The Chartered Trading Standards Institute (CTSI) has published new guidance, entitled 'The Guidance for Traders on Pricing Practices' (CTSI Guidance).
This new guidance, published in December 2016, replaces the BIS Pricing Practices Guide that had previously been in place from 2010. The new guidance signals a significant shift from the previous guidance and has been much anticipated by the business community.
The decision to publish new Guidance replacing the 2010 BIS Guidance came about as a result of complaints from both consumer bodies and individual consumers. It was felt that businesses, and specifically retailers, had been engaging in pricing practices that had the effect of misleading and confusing consumers.
The Guidance will cover all businesses that sell goods or services to UK consumers. It is important to note that this is irrespective of the sales channel, so any sales made online or via other distance means, such as over the telephone or in response to a printed advertisement, will be covered.
The most obvious change from the 2010 BIS guidance is the relaxing of its established rules, which were much more prescriptive. The current Guidance has moved towards a principles based approach, where the onus is on the trader to take the final decision on whether the action they have taken is compliant or not.
This is most apparent in relation to established rules such as the 28 Day Rule and the 10% Rule. Retailers will be familiar with these requirements, which state that a higher price must have been charged for at least 28 days before it is discounted and that at least 10% of the product range on offer was discounted in 'up to and from claims'. These rules and others still apply, but instead of pointing towards figures the rules now rely on 'significant proportions' of time and a 'significant amount' of goods being discounted. This new approach has the potential to be useful for traders, as more power is given to the retailer to be more flexible, but this double edged sword also has the potential to lead to confusion and questions amongst businesses.
As the name suggests, the Guidance is guidance and is not itself legally binding. Instead, the document is intended to give guidance to traders and compliment the underlying consumer protection legislation with regards to pricing and associated practices in the UK. The main bulk of the guidance is intended to compliment and support the Consumer Protection from Unfair Trading Regulations 2008 and this legislation has not been changed by the introduction of the new CTSI Guidance.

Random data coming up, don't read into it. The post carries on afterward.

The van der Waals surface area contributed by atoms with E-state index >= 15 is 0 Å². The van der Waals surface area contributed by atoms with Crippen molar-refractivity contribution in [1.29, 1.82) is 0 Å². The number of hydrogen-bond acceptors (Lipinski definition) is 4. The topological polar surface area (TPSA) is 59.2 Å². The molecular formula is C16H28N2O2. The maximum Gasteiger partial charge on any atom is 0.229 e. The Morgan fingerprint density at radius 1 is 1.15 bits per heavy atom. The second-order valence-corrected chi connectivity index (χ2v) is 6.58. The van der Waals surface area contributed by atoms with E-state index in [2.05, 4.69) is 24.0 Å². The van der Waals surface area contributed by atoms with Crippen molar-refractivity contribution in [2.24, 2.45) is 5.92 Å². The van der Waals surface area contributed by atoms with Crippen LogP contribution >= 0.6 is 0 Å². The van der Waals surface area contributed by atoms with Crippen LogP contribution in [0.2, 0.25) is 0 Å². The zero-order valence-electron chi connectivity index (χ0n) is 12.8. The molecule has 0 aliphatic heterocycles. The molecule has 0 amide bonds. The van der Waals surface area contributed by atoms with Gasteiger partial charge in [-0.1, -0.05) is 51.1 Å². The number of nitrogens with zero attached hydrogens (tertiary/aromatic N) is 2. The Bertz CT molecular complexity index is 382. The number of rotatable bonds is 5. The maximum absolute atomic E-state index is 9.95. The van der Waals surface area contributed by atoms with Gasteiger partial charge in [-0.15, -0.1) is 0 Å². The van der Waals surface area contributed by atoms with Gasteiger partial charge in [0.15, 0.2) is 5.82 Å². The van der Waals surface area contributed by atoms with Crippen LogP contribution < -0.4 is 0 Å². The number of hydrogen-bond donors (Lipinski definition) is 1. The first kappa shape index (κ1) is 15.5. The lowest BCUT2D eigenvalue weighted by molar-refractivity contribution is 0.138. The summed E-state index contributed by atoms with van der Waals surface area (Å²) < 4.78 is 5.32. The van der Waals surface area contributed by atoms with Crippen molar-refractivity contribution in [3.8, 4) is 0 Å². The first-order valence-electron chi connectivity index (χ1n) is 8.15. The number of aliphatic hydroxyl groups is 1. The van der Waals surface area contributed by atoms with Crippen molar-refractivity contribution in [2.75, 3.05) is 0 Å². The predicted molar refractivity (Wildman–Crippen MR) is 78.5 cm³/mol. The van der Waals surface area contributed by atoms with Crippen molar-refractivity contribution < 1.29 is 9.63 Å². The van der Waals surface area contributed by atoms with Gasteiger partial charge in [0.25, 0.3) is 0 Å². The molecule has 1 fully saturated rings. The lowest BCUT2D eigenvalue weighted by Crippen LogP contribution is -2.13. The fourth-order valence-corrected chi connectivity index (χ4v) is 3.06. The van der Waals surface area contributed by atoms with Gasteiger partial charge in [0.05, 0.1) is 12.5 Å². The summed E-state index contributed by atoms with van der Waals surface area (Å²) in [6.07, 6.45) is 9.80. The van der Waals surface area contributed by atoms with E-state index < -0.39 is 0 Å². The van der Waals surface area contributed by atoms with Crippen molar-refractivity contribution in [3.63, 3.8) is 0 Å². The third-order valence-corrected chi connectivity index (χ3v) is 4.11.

As a result of this, the implications of compliance or non-compliance with the Guidance are not entirely clear. It would not be a total defence for a retailer to say that they have followed the Guidance to the letter, and similarly not following the Guidance won't automatically mean that a breach of the consumer legislation has occurred. What is clear however is that in any legal proceedings the guidance would be strongly persuasive. In addition, the Guidance will continue to be used by regulatory bodies, as the 2010 BIS Guidance has been, and therefore the risk run as a result of non-compliance would almost certainly be too high for traders to ignore.
The publication of the new Guidance from the CTSI cannot be said to be 'business as usual'. Although the new guidance keeps the principles of the old, the format is different and it places more control into the hands of the trader. The long term effects of this are not yet known, and whilst there is the potential for the new Guidance to give traders more freedom, there is also the risk that we will see a 'race to the bottom' as traders take advantage of the new flexibility to push the previously established boundaries.
Although the Guidance is in force, it is understood that enforcers will give retailers until April 2017 to adjust to the new Guidance. The CTSI is recommending that businesses use this window of time to review their pricing practices and reassess their fairness and effectiveness, as well as giving training to their teams on pricing practices and consumer legislation.
This publication is intended for general guidance and represents our understanding of the relevant law and practice as at February 2017. Specific advice should be sought for specific cases. For more information see our terms & conditions.